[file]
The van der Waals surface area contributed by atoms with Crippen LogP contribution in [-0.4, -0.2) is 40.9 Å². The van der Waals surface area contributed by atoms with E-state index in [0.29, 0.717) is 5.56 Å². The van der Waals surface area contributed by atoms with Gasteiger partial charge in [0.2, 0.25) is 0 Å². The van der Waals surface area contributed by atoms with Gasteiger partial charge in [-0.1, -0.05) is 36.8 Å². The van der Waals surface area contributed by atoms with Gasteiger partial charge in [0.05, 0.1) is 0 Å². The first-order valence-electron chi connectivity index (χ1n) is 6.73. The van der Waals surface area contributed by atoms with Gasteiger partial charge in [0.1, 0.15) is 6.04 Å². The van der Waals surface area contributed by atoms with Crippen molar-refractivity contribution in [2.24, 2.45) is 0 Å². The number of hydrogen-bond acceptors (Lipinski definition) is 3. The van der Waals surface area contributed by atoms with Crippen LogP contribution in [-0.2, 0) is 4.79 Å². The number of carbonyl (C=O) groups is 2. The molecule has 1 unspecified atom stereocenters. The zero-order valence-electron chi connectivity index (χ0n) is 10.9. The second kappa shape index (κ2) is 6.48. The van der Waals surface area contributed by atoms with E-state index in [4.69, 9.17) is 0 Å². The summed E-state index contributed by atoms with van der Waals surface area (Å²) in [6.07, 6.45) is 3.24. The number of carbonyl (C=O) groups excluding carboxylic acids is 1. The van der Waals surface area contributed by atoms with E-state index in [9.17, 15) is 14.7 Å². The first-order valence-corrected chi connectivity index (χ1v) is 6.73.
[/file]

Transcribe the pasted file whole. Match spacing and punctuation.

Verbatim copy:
The van der Waals surface area contributed by atoms with Crippen LogP contribution in [-0.4, -0.2) is 40.9 Å². The van der Waals surface area contributed by atoms with E-state index in [0.29, 0.717) is 5.56 Å². The van der Waals surface area contributed by atoms with Gasteiger partial charge in [0.2, 0.25) is 0 Å². The van der Waals surface area contributed by atoms with Gasteiger partial charge in [-0.1, -0.05) is 36.8 Å². The van der Waals surface area contributed by atoms with Gasteiger partial charge in [0.05, 0.1) is 0 Å². The first-order valence-electron chi connectivity index (χ1n) is 6.73. The van der Waals surface area contributed by atoms with Gasteiger partial charge in [0.1, 0.15) is 6.04 Å². The van der Waals surface area contributed by atoms with Crippen molar-refractivity contribution in [2.24, 2.45) is 0 Å². The number of hydrogen-bond acceptors (Lipinski definition) is 3. The van der Waals surface area contributed by atoms with Crippen LogP contribution in [-0.2, 0) is 4.79 Å². The number of carbonyl (C=O) groups is 2. The molecule has 1 unspecified atom stereocenters. The zero-order valence-electron chi connectivity index (χ0n) is 10.9. The second kappa shape index (κ2) is 6.48. The van der Waals surface area contributed by atoms with E-state index in [4.69, 9.17) is 0 Å². The summed E-state index contributed by atoms with van der Waals surface area (Å²) in [6.07, 6.45) is 3.24. The number of carbonyl (C=O) groups excluding carboxylic acids is 1. The van der Waals surface area contributed by atoms with E-state index in [9.17, 15) is 14.7 Å². The first-order valence-corrected chi connectivity index (χ1v) is 6.73.